Famous French Castles, Renaissance Castles


Loire Valley Chateaux – photos and travel tips

Some of the most famous french castles are in the Loire Valley southwest of Paris – around two or three hours’ drive, or a one hour trip on the TVG train.

The Loire was a fashionable favourite with royalty from the 14th and 16th centuries, and the many Renaissance castles dotted throughout the region are some of the most popular tourist attractions in France.

Loire Chateaux – Chenonceau

There are literally hundreds of Loire Chateaux, and the challenge for any visitor is deciding which ones to see.

Famous French Castles of the Loire

If you are planning a trip to the Loire, we’d suggest visiting 3 or 4 castles, this will probably be enough or you’ll start to feel ‘castled-out’ very quickly!

Here are few chateaux that we would recommend.

Château de Chambord

The Château de Chambord is the largest castle in the Loire, with 365 chimneys (one for each day of the year), 80 staircases and more than 400 rooms, set in a 13,000 acre forest (the largest forest park in Europe). It is one of the finest examples of Renaissance architecture in France.

Louis XIV used to come to this castle to relax and hunt; Molière performed some of his works here.


Famous French Castles – Chambord

Château de Chenonceau

Château de Chenonceau is one of the most romantic, with a moat, drawbridge and turrets, and a beautiful location over the river Cher.

It is claimed to be the most visited castle after Versailles and is often called the Ladies Castle, due to the influence of famous women such as Diane de Poitiers (Mistress of Henry II), and Catherine de Médicis (Henry II’s wife).

Famous French Castles – Loire – Chenonceau

The arched gallery was used as a hospital during WWI – over two thousand wounded soldiers were treated here.

The castle is surrounded by a huge park, gardens and forests.

Château de Cheverny

Cheverny was built in the early 1600s, and is probably the most lavishly furnished of all the Loire Chateaux, with luxurious furniture, tapestries, paintings and armour.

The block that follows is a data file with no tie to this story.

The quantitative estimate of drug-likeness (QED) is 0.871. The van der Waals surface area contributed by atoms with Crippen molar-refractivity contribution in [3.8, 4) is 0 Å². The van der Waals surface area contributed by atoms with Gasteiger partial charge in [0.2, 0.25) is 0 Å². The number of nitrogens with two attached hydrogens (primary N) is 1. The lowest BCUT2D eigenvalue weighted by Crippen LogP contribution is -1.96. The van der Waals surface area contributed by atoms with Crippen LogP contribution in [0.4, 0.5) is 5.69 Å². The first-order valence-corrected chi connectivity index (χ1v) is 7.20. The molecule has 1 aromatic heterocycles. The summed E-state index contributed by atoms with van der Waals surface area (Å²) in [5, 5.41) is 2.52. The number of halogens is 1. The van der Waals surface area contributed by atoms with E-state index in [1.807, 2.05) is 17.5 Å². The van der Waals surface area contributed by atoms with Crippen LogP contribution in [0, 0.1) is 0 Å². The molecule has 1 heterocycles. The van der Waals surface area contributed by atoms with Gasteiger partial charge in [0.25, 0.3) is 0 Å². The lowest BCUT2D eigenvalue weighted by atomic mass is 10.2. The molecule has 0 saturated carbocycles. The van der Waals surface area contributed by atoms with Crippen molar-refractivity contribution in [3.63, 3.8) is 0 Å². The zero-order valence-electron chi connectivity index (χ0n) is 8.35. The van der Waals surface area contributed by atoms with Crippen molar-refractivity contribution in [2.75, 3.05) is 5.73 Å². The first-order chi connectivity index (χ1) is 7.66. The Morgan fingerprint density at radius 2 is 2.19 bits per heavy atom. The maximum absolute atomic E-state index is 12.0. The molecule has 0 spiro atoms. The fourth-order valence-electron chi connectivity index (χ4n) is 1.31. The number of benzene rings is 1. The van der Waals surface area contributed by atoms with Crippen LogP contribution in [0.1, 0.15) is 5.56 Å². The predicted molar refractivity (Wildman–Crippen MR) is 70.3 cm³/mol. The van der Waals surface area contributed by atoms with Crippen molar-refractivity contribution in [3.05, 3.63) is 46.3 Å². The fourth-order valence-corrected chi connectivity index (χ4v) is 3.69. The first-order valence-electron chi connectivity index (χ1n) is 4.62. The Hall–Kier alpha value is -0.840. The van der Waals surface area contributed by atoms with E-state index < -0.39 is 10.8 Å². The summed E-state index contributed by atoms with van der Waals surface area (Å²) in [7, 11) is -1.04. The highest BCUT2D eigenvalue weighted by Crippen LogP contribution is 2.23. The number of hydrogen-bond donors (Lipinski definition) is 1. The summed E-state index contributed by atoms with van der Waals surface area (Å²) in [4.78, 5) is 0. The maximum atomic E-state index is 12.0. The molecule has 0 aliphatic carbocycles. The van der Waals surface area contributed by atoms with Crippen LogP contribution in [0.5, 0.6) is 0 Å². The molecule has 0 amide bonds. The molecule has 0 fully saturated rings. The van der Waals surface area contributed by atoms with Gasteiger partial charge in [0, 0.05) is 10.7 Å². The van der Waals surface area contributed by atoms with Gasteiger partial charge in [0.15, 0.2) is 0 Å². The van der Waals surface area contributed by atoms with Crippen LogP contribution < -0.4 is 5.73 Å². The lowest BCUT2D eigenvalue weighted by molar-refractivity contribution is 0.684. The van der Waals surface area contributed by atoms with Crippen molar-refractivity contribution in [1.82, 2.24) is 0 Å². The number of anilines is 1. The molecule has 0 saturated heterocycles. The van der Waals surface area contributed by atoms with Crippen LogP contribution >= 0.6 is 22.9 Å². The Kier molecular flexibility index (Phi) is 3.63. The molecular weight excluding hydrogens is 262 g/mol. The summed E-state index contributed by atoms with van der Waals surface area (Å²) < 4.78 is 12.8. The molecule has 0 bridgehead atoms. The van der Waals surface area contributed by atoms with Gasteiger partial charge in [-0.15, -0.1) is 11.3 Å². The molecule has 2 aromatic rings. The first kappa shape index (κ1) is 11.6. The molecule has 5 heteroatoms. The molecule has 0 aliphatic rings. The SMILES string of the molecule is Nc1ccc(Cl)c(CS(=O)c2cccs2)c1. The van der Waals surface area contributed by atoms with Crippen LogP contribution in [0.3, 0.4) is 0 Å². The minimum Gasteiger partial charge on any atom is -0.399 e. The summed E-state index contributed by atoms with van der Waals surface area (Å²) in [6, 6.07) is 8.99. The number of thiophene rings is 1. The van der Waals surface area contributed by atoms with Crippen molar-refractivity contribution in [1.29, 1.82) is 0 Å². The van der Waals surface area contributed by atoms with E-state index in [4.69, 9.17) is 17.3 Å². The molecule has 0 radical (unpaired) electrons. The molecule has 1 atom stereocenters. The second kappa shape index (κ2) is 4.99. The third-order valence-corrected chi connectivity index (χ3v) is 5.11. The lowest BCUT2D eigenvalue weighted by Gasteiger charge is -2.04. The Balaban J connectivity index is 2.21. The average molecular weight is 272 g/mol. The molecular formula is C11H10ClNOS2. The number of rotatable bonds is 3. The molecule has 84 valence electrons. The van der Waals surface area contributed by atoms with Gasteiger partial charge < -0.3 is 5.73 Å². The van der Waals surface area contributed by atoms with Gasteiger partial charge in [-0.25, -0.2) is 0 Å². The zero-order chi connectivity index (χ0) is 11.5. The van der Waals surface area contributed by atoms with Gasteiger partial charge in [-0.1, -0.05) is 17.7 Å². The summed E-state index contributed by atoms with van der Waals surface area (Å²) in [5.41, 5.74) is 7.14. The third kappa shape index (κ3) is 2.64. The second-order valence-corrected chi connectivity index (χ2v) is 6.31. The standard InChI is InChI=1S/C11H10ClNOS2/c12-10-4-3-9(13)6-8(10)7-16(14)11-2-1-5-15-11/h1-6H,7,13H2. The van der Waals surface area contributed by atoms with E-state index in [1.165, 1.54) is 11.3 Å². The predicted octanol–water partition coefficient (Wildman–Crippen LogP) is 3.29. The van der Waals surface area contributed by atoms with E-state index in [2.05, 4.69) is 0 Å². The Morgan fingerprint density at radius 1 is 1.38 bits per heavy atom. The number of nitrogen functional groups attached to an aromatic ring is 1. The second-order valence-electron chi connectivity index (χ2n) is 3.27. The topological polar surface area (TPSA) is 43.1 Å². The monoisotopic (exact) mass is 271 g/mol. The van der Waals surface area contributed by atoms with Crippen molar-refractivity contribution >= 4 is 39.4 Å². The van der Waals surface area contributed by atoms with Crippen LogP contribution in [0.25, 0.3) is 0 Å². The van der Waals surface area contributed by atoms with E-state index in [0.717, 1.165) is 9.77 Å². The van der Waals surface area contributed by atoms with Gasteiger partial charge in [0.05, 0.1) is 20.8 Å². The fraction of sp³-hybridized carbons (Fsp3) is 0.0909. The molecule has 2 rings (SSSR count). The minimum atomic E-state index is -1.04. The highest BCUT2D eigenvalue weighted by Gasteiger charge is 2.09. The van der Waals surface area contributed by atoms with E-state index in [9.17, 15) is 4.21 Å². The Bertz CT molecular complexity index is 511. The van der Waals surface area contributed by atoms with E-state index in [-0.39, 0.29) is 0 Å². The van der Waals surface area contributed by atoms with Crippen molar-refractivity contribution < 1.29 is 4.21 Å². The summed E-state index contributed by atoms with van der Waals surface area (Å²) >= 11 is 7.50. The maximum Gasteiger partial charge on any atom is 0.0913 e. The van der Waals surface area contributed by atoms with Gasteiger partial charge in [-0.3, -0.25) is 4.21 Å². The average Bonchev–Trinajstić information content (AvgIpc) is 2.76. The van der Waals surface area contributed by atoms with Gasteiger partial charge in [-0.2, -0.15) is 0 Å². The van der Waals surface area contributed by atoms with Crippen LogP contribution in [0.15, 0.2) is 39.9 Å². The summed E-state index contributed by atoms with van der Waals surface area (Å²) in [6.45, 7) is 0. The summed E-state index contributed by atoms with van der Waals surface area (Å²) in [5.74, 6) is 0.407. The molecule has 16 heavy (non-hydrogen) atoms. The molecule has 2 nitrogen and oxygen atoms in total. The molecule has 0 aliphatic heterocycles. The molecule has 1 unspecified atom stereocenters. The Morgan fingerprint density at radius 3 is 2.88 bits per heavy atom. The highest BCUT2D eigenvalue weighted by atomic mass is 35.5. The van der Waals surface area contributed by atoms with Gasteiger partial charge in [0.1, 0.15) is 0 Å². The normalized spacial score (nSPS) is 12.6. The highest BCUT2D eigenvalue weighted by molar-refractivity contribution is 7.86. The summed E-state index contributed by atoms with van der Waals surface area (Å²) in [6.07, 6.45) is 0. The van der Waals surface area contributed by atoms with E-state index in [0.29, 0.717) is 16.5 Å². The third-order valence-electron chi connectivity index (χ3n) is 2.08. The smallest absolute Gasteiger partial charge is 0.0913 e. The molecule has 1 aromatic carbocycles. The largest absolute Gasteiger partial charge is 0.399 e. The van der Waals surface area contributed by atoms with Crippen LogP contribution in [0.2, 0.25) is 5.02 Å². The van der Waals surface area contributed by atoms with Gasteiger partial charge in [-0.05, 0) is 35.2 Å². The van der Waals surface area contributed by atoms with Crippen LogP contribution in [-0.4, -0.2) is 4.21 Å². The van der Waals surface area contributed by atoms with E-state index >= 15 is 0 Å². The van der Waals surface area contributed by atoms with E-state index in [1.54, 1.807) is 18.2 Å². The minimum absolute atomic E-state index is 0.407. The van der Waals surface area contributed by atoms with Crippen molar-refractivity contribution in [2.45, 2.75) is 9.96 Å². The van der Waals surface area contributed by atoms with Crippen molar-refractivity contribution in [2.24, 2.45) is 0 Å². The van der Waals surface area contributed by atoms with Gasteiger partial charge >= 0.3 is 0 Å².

The castle has been in the same family for seven centuries (in fact, the current viscount and his family still live here).

There is an orangery in the grounds of the chateau which was used during the second world war as a safe haven for artworks from the Louvre, including the Mona Lisa.

The kennels near the main entrance to the castle is home to around 100 hunting dogs, and feeding time (5pm) is a experience in itself.

Château d’Azay-le-Rideau

The Château d’Azay-le-Rideau was built in the early sixteenth century, on an island in the river Indre. It is one of the most charming castles in the Loire.

Despite it’s idyllic setting, the castle has had a bloody history. In 1418, the prince (who later became King Charles VII) visited the castle, and was jeered at by the guards. Enraged, the prince had the town burned and the entire garrison executed (approximately 350 soldiers).

Famous French Castles – Château d’Azay-le-Rideau

Many of the castles have a sound and light show (son-et-lumière) in the evenings in summer, and Azay has one of the best.

Château de Villandry

Château de Villandry was built in 1536 by Jean le Breton, one of Francois I’s Finance ministers, and has some of the finest Renaissance style gardens in France. Even if you’re not an avid gardener, you’ll still be dazzled!

Château de Villandry

Villandry has numerous events and festivals throughout the year, such as the Nuits des Mille Feux (Nights of a Thousand Lights) in early July, when the castle and grounds are lit with thousands of candles.


The Loire was also strategically important during the Hundred Years War.

If you are interested in medieval castle life, the imposing Loche fortress will show you an altogether different side to the Loire. It’s in complete contrast to the harmony and serenity of the romantic Renaissance castles that this region is normally so famous for!

The huge and forbidding Loche castle was first built in the 9th century and was occupied by Henry II of England and his son, Richard the Lionheart during the 12th century. Used as a prison for centuries, you can visit the castle’s dungeon and torture chamber.

Loches was also a favourite of Charles VII who gave it to his mistress Agnès Sorel as her private residence. Agnès died mysteriously (suspected of mercury poising) – and pregnant – when she was only 28 years old.

Leave a Reply

Your email address will not be published. Required fields are marked *